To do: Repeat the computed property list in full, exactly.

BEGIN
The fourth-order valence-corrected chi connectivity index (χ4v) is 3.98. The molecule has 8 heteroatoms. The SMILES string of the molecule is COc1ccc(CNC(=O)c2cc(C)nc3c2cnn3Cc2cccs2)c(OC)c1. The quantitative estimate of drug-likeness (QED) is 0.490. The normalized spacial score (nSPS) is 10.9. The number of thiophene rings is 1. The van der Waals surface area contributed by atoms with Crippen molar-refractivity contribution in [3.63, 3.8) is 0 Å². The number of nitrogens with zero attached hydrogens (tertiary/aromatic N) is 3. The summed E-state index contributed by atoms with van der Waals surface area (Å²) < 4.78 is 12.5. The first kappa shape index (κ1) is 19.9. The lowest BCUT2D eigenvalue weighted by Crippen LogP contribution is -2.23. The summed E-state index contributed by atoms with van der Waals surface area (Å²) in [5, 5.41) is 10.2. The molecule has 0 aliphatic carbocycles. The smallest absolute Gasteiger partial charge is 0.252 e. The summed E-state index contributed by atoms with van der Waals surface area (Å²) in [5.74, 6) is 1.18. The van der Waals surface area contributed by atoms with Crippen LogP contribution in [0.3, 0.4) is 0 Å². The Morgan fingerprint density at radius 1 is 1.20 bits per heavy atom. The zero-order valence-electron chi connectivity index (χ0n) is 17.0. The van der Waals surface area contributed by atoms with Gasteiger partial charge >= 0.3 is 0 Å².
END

The fourth-order valence-corrected chi connectivity index (χ4v) is 3.98. The molecule has 8 heteroatoms. The SMILES string of the molecule is COc1ccc(CNC(=O)c2cc(C)nc3c2cnn3Cc2cccs2)c(OC)c1. The quantitative estimate of drug-likeness (QED) is 0.490. The normalized spacial score (nSPS) is 10.9. The number of thiophene rings is 1. The van der Waals surface area contributed by atoms with Crippen molar-refractivity contribution in [3.63, 3.8) is 0 Å². The number of nitrogens with zero attached hydrogens (tertiary/aromatic N) is 3. The summed E-state index contributed by atoms with van der Waals surface area (Å²) < 4.78 is 12.5. The first kappa shape index (κ1) is 19.9. The lowest BCUT2D eigenvalue weighted by Crippen LogP contribution is -2.23. The summed E-state index contributed by atoms with van der Waals surface area (Å²) in [5, 5.41) is 10.2. The molecule has 0 aliphatic carbocycles. The smallest absolute Gasteiger partial charge is 0.252 e. The summed E-state index contributed by atoms with van der Waals surface area (Å²) in [5.74, 6) is 1.18. The van der Waals surface area contributed by atoms with Crippen LogP contribution in [0.3, 0.4) is 0 Å². The Morgan fingerprint density at radius 1 is 1.20 bits per heavy atom. The zero-order valence-electron chi connectivity index (χ0n) is 17.0. The van der Waals surface area contributed by atoms with Gasteiger partial charge >= 0.3 is 0 Å².